Migrant boat capsizes off Italian coast, nearly 60 dead

A wooden boat carrying migrants ran aground on rocky cliffs and broke up before dawn on the coast of Italy, officials said. Rescuers recovered about 60 bodies, and dozens more were missing in the turbulent waters.

UN refugee and migration agencies said authorities believed the death toll could exceed 100 as some survivors indicated the boat had more than 200 passengers when it left Turkey.

The Italian Coast Guard said at least 80 people had been found alive, including some who had made it ashore after the shipwreck off the coast of Calabria along the Ionian Sea. An agency motorboat rescued two people suffering from hypothermia and recovered the body of a boy.

As sunset approached, firefighters said 59 bodies had been found.

State TV said a man had been taken into custody for questioning after survivors indicated he was a smuggler.

The boat hit rocks in rough, wind-driven seas. Three large pieces of the ship ended up on the beach near the town of Staccato di Cutro, where pieces of bright blue wood littered the sand like matchsticks.

“All the survivors are adults,” said Red Cross volunteer Ignazio Mangione. “Unfortunately, all the children are missing or have been found dead on the beach.” A child is being told among the dead.

Motorboats were expected to continue the search throughout the night, despite deteriorating weather conditions. Rescue divers battled the high waves.

Italian state TV quoted survivors as saying the boat had left Turkey five days earlier.

Standing next to the wreckage on the beach, a reporter for Italian RAI state TV noted a lifeboat bearing the word “Smyrna”, a Turkish port also known as Izmir.

The United Nations High Commissioner for Refugees and the International Organization for Migration said in a joint statement that more than 170 migrants are estimated to be on board the ship.

Among them were “children and entire families”, according to the UN statement, with most of the passengers from Afghanistan, Pakistan and Somalia.

Earlier, in an indication of the difficulty of establishing how many passengers had traveled on the voyage, Italian Premier Giorgia Meloni said that some 200 people had been crowded into the 20 m (66 ft) boat.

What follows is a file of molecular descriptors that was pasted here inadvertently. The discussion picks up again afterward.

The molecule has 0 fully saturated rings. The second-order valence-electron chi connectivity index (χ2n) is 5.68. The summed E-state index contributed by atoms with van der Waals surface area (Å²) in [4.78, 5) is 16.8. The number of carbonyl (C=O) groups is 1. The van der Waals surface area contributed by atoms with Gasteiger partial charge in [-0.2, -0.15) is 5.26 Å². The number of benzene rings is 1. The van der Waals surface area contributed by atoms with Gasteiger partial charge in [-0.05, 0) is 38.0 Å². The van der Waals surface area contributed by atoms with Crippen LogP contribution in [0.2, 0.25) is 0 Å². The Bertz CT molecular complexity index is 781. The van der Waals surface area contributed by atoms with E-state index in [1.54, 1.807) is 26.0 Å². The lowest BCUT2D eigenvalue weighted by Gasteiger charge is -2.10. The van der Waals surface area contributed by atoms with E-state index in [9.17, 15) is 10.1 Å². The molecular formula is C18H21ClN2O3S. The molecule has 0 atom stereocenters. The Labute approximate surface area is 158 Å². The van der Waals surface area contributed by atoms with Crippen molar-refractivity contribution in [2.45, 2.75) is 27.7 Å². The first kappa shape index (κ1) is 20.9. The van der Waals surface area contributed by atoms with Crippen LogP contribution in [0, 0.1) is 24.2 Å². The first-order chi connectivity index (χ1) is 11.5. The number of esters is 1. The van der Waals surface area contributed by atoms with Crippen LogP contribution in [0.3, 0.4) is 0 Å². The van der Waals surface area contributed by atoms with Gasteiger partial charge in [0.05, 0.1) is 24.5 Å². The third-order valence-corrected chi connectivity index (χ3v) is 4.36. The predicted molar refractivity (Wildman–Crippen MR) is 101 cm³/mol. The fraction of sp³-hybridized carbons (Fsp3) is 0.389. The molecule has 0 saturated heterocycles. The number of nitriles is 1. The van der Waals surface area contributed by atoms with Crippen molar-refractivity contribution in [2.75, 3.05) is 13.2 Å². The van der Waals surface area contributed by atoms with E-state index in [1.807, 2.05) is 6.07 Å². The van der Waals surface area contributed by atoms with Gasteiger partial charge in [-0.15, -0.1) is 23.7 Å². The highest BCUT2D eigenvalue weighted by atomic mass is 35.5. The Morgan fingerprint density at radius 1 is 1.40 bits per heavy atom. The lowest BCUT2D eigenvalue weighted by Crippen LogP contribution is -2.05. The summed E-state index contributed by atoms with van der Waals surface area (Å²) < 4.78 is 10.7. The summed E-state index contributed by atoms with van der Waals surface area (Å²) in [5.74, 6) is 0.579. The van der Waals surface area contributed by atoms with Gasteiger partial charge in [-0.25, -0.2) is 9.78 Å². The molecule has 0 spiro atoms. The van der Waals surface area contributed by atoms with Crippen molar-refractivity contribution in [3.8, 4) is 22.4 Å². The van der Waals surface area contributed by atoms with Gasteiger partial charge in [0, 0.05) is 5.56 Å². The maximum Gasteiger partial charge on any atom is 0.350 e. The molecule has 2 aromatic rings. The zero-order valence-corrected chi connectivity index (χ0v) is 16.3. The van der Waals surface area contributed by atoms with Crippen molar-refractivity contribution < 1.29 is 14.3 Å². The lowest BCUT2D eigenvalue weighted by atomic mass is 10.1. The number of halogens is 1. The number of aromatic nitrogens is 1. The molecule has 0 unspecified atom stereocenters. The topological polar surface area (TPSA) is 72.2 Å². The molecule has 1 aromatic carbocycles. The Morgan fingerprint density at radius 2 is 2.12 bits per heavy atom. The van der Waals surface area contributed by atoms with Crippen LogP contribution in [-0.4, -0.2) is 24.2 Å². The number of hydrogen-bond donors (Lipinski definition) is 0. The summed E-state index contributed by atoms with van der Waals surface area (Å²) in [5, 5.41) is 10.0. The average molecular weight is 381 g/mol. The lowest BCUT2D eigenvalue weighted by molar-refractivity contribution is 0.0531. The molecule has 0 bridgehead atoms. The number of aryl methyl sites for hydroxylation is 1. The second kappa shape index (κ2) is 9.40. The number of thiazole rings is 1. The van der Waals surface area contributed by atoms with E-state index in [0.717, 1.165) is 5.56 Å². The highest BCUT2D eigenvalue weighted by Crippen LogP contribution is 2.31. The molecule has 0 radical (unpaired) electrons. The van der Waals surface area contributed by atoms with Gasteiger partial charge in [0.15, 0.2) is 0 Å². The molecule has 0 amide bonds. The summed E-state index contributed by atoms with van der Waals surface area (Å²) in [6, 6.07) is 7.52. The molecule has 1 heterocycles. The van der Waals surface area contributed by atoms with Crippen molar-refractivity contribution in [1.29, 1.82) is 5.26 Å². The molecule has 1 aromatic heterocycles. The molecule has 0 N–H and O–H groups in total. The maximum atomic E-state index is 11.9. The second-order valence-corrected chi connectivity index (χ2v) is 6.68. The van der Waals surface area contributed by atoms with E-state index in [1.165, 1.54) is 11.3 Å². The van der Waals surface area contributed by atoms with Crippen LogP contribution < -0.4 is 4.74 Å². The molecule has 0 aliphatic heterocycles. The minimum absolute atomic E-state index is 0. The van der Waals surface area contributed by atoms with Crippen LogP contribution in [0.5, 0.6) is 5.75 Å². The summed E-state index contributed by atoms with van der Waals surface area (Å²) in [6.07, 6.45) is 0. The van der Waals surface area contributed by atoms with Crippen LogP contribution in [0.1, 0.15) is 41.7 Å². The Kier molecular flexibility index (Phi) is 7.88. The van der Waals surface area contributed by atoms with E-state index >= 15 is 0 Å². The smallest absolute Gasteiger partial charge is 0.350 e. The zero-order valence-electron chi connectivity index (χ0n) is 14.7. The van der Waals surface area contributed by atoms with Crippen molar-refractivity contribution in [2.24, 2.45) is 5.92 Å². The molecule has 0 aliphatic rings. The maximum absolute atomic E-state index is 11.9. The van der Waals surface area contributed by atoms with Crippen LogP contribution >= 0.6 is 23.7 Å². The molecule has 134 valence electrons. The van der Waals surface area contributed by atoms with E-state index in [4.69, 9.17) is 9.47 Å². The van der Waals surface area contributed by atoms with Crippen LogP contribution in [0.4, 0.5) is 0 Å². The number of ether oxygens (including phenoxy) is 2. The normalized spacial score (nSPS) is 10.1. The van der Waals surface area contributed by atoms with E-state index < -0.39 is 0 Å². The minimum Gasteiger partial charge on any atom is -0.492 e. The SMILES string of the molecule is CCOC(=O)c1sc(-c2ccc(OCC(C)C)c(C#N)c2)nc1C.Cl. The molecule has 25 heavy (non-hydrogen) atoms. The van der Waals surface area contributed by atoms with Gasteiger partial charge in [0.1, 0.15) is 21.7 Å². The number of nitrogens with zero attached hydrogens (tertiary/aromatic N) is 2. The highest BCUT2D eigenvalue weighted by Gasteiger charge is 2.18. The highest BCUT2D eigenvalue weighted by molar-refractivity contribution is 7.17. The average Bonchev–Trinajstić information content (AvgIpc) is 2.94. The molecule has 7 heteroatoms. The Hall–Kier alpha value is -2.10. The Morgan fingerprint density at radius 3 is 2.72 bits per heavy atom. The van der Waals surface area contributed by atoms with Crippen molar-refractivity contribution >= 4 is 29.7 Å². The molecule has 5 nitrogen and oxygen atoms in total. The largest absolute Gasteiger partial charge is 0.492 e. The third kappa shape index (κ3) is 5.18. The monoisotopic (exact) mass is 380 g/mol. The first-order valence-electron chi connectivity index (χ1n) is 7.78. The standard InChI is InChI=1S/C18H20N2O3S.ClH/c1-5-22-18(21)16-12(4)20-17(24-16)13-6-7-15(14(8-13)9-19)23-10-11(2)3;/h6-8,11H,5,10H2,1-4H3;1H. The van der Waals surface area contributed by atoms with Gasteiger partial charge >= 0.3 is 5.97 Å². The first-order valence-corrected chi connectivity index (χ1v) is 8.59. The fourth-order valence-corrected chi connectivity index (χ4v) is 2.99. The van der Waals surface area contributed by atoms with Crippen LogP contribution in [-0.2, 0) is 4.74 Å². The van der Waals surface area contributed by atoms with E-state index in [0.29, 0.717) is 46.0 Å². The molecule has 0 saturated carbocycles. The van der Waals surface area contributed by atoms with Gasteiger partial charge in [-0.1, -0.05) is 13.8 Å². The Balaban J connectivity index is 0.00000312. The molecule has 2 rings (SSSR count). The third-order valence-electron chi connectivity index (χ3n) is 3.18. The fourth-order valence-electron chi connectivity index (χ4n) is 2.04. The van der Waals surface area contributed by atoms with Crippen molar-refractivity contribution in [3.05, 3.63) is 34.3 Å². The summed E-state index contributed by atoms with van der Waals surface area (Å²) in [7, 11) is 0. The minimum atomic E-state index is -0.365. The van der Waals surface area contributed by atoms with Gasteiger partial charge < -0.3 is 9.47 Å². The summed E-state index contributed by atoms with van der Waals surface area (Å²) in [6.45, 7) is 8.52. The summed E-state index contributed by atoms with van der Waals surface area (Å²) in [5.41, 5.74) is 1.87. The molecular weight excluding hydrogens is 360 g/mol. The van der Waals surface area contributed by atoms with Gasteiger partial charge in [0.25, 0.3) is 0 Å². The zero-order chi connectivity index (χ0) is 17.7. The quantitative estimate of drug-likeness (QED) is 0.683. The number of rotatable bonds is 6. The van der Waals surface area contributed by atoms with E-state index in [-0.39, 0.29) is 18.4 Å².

The rescue operation involved a helicopter and police aircraft as well as ships from the state fire brigade, coast guard and border police. Local fishermen also joined the search.

The bodies were brought to the sports stadium in the nearby city of Crotone. A local priest said that he blessed many of them while they were still lying on the beach.

Many survivors wrapped in blankets and quilts were taken by bus to a makeshift shelter. State TV said 22 survivors were taken to hospital.

Pope Francis told the faithful in St Peter’s Square that he was praying for the dead, the missing and the survivors. He said he was also praying for the rescuers and those who welcomed the migrants.

“It is a huge tragedy,” Crotone mayor Vincenzo Vos told RAI. “In solidarity, the city will find a place in the cemetery” for the dead.

In 2022, some 105,000 migrants are expected to arrive on Italian shores, according to Interior Ministry figures, some 38,000 more than in 2021.

According to UN figures, those coming through the Turkish route accounted for 15% of the total number, with about half of them fleeing Afghanistan.

In a statement released by the premier’s office on Sunday, Meloni expressed “deep sorrow for the many human lives ruined by human traffickers.”

It is inhumane to exchange the lives of men, women and children for the ‘price’ of a ticket paid by them in the false prospect of a safe journey. League Party.

She vowed to crack down on organized departures by human traffickers and to press fellow EU leaders to help.

Opposition parties pointed to Sunday’s tragedy as evidence of the flaws in Italy’s migration policy.

“Condemning only traffickers, as the centre-right is now doing, is hypocrisy,” said Laura Ferrara, a member of the European Parliament from the populist 5-Star movement.

“The truth is that the European Union today does not provide effective alternatives for those who are forced to leave their country of origin,” Ferrara said in a statement.

Another route employed by smugglers crosses the central Mediterranean off the coast of Libya, where migrants often face months of brutal detention before being allowed to board rubber boats or old wooden fishing boats for Italian shores. The situation has to be faced. The route is considered one of the deadliest.

Meloni’s government focused a complex effort of humanitarian boats carrying out numerous rescues in the central Mediterranean, assigning them ports of disembarkation along Italy’s northern coasts, meaning that rescuers would be brought after Ships required more time to return to sea, often carrying hundreds of migrants, safely to shore.

Humanitarian organizations have expressed dismay that this action also includes ordering charity boats not to remain at sea after the first rescue operation, in order to carry out other rescue operations, but to proceed immediately to their designated port of safety. Violators face stiff fines and confiscation of the rescue vessel.

Italian President Sergio Mattarella called on the European Union to “concretely assume responsibility for managing the migrant phenomenon in order to finally divert it from traffickers.” He said the European Union should support development in countries where decisions are made by young people who do not see the future. Risking perilous sea voyages.

Italy has complained bitterly for years that some EU countries have refused to take in some of the arrivals, many of whom aim to find family or work in northern Europe.

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